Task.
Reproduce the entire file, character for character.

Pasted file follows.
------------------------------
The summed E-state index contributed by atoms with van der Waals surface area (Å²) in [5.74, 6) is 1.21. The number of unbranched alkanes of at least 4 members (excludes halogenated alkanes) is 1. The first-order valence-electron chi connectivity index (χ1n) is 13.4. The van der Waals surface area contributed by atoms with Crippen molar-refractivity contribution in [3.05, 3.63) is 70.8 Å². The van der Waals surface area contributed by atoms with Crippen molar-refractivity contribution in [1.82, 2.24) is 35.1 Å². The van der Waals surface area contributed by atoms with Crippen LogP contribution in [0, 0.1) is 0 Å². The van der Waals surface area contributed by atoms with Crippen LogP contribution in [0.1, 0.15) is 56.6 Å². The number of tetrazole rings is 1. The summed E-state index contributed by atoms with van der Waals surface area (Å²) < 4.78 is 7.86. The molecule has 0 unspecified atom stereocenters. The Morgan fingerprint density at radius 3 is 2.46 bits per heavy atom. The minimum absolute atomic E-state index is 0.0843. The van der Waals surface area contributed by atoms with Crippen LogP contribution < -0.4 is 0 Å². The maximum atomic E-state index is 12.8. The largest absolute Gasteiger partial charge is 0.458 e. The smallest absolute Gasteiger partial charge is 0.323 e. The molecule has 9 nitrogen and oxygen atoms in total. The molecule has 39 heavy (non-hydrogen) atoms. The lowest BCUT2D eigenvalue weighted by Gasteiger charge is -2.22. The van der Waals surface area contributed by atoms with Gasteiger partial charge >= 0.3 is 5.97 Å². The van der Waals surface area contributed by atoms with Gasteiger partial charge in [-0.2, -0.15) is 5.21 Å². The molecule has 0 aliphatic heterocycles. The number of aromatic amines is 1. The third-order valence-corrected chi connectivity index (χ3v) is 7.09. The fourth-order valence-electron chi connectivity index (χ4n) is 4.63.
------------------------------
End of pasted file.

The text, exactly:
The summed E-state index contributed by atoms with van der Waals surface area (Å²) in [5.74, 6) is 1.21. The number of unbranched alkanes of at least 4 members (excludes halogenated alkanes) is 1. The first-order valence-electron chi connectivity index (χ1n) is 13.4. The van der Waals surface area contributed by atoms with Crippen molar-refractivity contribution in [3.05, 3.63) is 70.8 Å². The van der Waals surface area contributed by atoms with Crippen molar-refractivity contribution in [1.82, 2.24) is 35.1 Å². The van der Waals surface area contributed by atoms with Crippen LogP contribution in [0, 0.1) is 0 Å². The van der Waals surface area contributed by atoms with Crippen LogP contribution in [0.1, 0.15) is 56.6 Å². The number of tetrazole rings is 1. The summed E-state index contributed by atoms with van der Waals surface area (Å²) < 4.78 is 7.86. The molecule has 0 unspecified atom stereocenters. The Morgan fingerprint density at radius 3 is 2.46 bits per heavy atom. The minimum absolute atomic E-state index is 0.0843. The van der Waals surface area contributed by atoms with Crippen LogP contribution < -0.4 is 0 Å². The maximum atomic E-state index is 12.8. The largest absolute Gasteiger partial charge is 0.458 e. The smallest absolute Gasteiger partial charge is 0.323 e. The molecule has 9 nitrogen and oxygen atoms in total. The molecule has 39 heavy (non-hydrogen) atoms. The lowest BCUT2D eigenvalue weighted by Gasteiger charge is -2.22. The van der Waals surface area contributed by atoms with Gasteiger partial charge >= 0.3 is 5.97 Å². The van der Waals surface area contributed by atoms with Gasteiger partial charge in [-0.2, -0.15) is 5.21 Å². The molecule has 0 aliphatic heterocycles. The number of aromatic amines is 1. The third-order valence-corrected chi connectivity index (χ3v) is 7.09. The fourth-order valence-electron chi connectivity index (χ4n) is 4.63.